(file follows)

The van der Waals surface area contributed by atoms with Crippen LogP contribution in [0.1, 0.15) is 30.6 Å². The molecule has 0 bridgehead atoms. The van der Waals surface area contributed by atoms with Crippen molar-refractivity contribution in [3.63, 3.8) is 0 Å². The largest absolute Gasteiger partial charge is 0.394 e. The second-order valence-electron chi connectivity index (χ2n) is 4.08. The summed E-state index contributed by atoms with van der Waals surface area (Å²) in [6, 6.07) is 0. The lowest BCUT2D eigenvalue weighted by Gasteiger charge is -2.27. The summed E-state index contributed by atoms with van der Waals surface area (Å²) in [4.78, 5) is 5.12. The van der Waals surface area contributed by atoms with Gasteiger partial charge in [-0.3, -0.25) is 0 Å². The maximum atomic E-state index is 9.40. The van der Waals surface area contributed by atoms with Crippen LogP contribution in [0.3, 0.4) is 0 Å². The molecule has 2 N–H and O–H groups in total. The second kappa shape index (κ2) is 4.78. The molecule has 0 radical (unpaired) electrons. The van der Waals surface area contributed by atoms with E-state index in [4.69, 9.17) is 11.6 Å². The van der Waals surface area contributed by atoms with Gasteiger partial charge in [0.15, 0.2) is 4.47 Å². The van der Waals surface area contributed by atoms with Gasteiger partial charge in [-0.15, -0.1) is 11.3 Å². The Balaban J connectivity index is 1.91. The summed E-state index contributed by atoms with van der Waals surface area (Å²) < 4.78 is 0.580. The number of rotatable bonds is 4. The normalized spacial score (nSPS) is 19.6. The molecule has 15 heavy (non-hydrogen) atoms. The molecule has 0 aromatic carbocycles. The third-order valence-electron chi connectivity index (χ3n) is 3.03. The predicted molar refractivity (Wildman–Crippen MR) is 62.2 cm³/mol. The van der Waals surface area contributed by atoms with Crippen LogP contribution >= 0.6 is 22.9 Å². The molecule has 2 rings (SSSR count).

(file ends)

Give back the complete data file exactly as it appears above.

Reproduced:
The van der Waals surface area contributed by atoms with Crippen LogP contribution in [0.1, 0.15) is 30.6 Å². The molecule has 0 bridgehead atoms. The van der Waals surface area contributed by atoms with Crippen molar-refractivity contribution in [3.63, 3.8) is 0 Å². The largest absolute Gasteiger partial charge is 0.394 e. The second-order valence-electron chi connectivity index (χ2n) is 4.08. The summed E-state index contributed by atoms with van der Waals surface area (Å²) in [6, 6.07) is 0. The lowest BCUT2D eigenvalue weighted by Gasteiger charge is -2.27. The summed E-state index contributed by atoms with van der Waals surface area (Å²) in [4.78, 5) is 5.12. The van der Waals surface area contributed by atoms with Gasteiger partial charge in [-0.3, -0.25) is 0 Å². The maximum atomic E-state index is 9.40. The van der Waals surface area contributed by atoms with Crippen LogP contribution in [0.3, 0.4) is 0 Å². The molecule has 2 N–H and O–H groups in total. The second kappa shape index (κ2) is 4.78. The molecule has 0 radical (unpaired) electrons. The van der Waals surface area contributed by atoms with E-state index in [4.69, 9.17) is 11.6 Å². The van der Waals surface area contributed by atoms with Gasteiger partial charge in [0.15, 0.2) is 4.47 Å². The van der Waals surface area contributed by atoms with Gasteiger partial charge in [-0.15, -0.1) is 11.3 Å². The Balaban J connectivity index is 1.91. The summed E-state index contributed by atoms with van der Waals surface area (Å²) < 4.78 is 0.580. The number of rotatable bonds is 4. The normalized spacial score (nSPS) is 19.6. The molecule has 15 heavy (non-hydrogen) atoms. The molecule has 0 aromatic carbocycles. The third-order valence-electron chi connectivity index (χ3n) is 3.03. The predicted molar refractivity (Wildman–Crippen MR) is 62.2 cm³/mol. The van der Waals surface area contributed by atoms with Crippen LogP contribution >= 0.6 is 22.9 Å². The molecule has 2 rings (SSSR count).